It is probably not a good sign that about a week ago I noticed that Microsoft Expression Media has been updated to version 2. No, not the fact that a new version has been released is not a good sign – the new version was put into public beta in the first quarter of 2008 and the final version was released in the summer. So the product has managed to go completely unnoticed for at least half a year … is that a sign that I am not paying attention to the usual news feeds and photography sites or that the product failed to generate any interest? I invite you read on and decide for yourself! Read the rest of this entry »
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Conrad Electronic sell the Voltcraft K204 datalogger, which is a 4 channel temperature logger. [Note that the above link is to the German Conrad website. The links to other sites are, unfortunately, not the same, so you will have to perform a search on each national site.]
The logger allows you to capture up to 16,000 samples from up to four different K-Type temperature probes. Depending on the probes, a temperature range of -200°C (-328°F) to 1370°C (2498°F) may be covered with a 0.1°C resolution.
The K204 sports a serial port and comes with a RS232 cable. No Macintosh computer has come with a RS232 port for the last … what … decade or so?
I purchased an Elgato EyeTV 310 which is a digital satellite tuner and personal video recorder for the Mac. It will decode DVB-S which is what most(*) digital TV and radio satellite feeds are. The feeds can be saved to the hard drive and time-shifted or edited and/or converted and burned to CD or DVD.
(*) Most are DVB-S. Most high-definition feeds are DVB-S2 (which uses MPEG-4 instead of MPEG-2 for compression) which the EyeTV 310 does not decode. If you want to receive HD satellite feeds, this is not the product for you.
The EyeTV 310 is a small box that has a connector for the satellite feed, power, and two Firewire 400 (IEEE-1394) ports. Plug it all in, install the software from CD, and get going … Except that when I did, nothing happened. The EyeTV did not find any channels.
I knew the satellite feed was good because it worked with a stand-alone receiver. I tried various settings, but nothing helped. So I contacted Elgato tech support using the website. Within less than a day, I had a knowledgeable, friendly reply. No boilerplate, no automated junk, a real human tech-support contact. I was pleased.
What the tech suggested did not work, so I made some screen shots and saved some log files, wrapped them up in a .zip archive and sent another email. Within a minute of sending the email, my message had been entered into the tracking system on the Elgato website. This time, I was amazed.
I though Elgato would fumble the ball on a same-day response, but I got an answer later that evening from my original support contact. No playing hot potato, the guy who knew the case kept it. The message was friendly and again very helpful. Someone clearly knows his stuff here!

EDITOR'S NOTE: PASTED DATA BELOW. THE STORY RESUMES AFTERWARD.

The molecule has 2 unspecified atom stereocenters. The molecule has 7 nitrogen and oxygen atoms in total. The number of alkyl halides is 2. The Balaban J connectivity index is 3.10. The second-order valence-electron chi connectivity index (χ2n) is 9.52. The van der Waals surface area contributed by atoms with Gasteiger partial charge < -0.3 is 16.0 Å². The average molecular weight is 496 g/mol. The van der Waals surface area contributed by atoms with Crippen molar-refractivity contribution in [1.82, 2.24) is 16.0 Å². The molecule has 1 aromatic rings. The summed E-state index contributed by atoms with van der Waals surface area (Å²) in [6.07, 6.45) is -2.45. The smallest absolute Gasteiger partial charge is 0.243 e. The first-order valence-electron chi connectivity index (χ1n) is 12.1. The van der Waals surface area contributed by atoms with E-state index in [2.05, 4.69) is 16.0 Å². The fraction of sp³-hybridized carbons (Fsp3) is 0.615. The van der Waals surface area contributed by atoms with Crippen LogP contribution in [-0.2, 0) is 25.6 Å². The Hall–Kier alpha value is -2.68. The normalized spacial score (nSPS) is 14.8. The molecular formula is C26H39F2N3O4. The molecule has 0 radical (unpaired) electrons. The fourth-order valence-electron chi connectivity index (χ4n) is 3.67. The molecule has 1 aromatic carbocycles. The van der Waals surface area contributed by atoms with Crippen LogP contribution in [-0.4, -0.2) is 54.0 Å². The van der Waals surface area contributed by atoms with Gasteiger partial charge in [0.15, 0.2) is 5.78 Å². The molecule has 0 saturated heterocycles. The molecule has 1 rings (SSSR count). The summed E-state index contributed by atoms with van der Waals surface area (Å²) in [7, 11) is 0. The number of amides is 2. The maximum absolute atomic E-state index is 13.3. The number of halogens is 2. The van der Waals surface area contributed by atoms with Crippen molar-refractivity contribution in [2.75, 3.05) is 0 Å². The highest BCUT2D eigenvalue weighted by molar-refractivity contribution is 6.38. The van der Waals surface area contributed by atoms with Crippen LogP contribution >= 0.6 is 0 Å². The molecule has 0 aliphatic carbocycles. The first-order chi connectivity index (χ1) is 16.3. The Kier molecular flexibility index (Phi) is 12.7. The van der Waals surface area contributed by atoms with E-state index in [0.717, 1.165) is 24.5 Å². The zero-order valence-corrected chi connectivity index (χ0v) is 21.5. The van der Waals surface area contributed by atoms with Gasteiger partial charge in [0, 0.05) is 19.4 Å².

The tech suggested that I try eliminating all the pieces of equipment starting at the LNB to find out what was causing the problem – he thought that despite the stand-alone receiver working the EyeTV was not getting a signal.
O.K., I will admit it: I was skeptical. After all, I had seen it work, right? But the next day, I sat down and did what I should have done from the start, I eliminated the possible causes for the error one by one.
Guess what? It turns out that I was using a bad cable. Swap the cable and the box works like a charm. At this point, I was ecstatic, and I let the tech know.
So how does the EyeTV perform? On a lowly Mac mini Core Duo with 1 GB RAM, the CPU utilization is just above idling when I watch a TV feed or listen to a radio feed. The picture quality is excellent, as you would expect from a digital feed. There is no discernible lag in frame rate, decompression artifacts, or other weirdness.
Most DVB-S feeds come with program information. In a view slightly resembling iCal, all the channels and programing are listed. A simple click on an entry brings up additional descriptions. To schedule a recording, a single button press is enough. There is nothing else to configure.
EyeTV also comes with a one year subscription to an EPG (electronic program guide) service which should list all feeds, even if they do not broadcast program information. I have not tried this because the Mac mini is offline.
Once a feed has been recorded, it becomes available for playback, editing, or archiving. If you happen to have Toast, EyeTV will pretty much automate burning a feed to DVD. That’s a nice touch.
There are some things the EyeTV software could do better: there seems to be no way to show all program entries of a certain type (say all movies or all documentaries) in the EPG view, for example. I would also have liked the level indicator to correctly show that the EyeTV was not getting a signal when I was troubleshooting. It would be nice to have more options in organizing the channel list.
But by and large, this is not just a good product, it is excellent and though much more expensive than a Windows solution well worth the money. I was (and still am) impressed by the support I got. Good support is hard and not cheap, but Elgato seems to go the extra proverbial mile to deliver it.